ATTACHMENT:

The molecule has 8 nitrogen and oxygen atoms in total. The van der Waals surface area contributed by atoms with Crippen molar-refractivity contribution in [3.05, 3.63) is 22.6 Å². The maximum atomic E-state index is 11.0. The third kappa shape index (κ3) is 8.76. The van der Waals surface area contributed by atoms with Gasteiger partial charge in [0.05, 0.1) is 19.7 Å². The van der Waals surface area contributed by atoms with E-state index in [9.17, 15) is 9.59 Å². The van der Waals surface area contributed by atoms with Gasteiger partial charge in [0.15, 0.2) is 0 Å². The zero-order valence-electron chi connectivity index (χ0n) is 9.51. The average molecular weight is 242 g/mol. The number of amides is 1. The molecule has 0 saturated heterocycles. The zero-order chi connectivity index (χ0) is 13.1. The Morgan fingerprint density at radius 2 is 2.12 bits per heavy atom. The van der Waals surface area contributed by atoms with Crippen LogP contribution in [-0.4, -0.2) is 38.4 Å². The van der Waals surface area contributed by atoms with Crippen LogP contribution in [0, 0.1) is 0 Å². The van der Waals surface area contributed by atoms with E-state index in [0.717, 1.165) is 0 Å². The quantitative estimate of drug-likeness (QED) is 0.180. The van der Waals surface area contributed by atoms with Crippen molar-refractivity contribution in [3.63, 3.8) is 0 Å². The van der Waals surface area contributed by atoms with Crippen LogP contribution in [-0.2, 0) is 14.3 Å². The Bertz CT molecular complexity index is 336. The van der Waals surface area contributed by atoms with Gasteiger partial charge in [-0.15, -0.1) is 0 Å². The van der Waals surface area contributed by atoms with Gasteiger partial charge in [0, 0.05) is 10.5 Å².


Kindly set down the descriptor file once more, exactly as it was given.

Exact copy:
The molecule has 8 nitrogen and oxygen atoms in total. The van der Waals surface area contributed by atoms with Crippen molar-refractivity contribution in [3.05, 3.63) is 22.6 Å². The maximum atomic E-state index is 11.0. The third kappa shape index (κ3) is 8.76. The van der Waals surface area contributed by atoms with Gasteiger partial charge in [0.05, 0.1) is 19.7 Å². The van der Waals surface area contributed by atoms with E-state index in [9.17, 15) is 9.59 Å². The van der Waals surface area contributed by atoms with Gasteiger partial charge in [0.15, 0.2) is 0 Å². The zero-order valence-electron chi connectivity index (χ0n) is 9.51. The average molecular weight is 242 g/mol. The number of amides is 1. The molecule has 0 saturated heterocycles. The zero-order chi connectivity index (χ0) is 13.1. The Morgan fingerprint density at radius 2 is 2.12 bits per heavy atom. The van der Waals surface area contributed by atoms with Crippen LogP contribution in [-0.4, -0.2) is 38.4 Å². The van der Waals surface area contributed by atoms with Crippen LogP contribution in [0, 0.1) is 0 Å². The van der Waals surface area contributed by atoms with E-state index in [0.717, 1.165) is 0 Å². The quantitative estimate of drug-likeness (QED) is 0.180. The van der Waals surface area contributed by atoms with Crippen molar-refractivity contribution in [3.63, 3.8) is 0 Å². The van der Waals surface area contributed by atoms with Crippen LogP contribution in [-0.2, 0) is 14.3 Å². The Bertz CT molecular complexity index is 336. The van der Waals surface area contributed by atoms with Gasteiger partial charge in [-0.15, -0.1) is 0 Å². The van der Waals surface area contributed by atoms with Gasteiger partial charge in [0, 0.05) is 10.5 Å².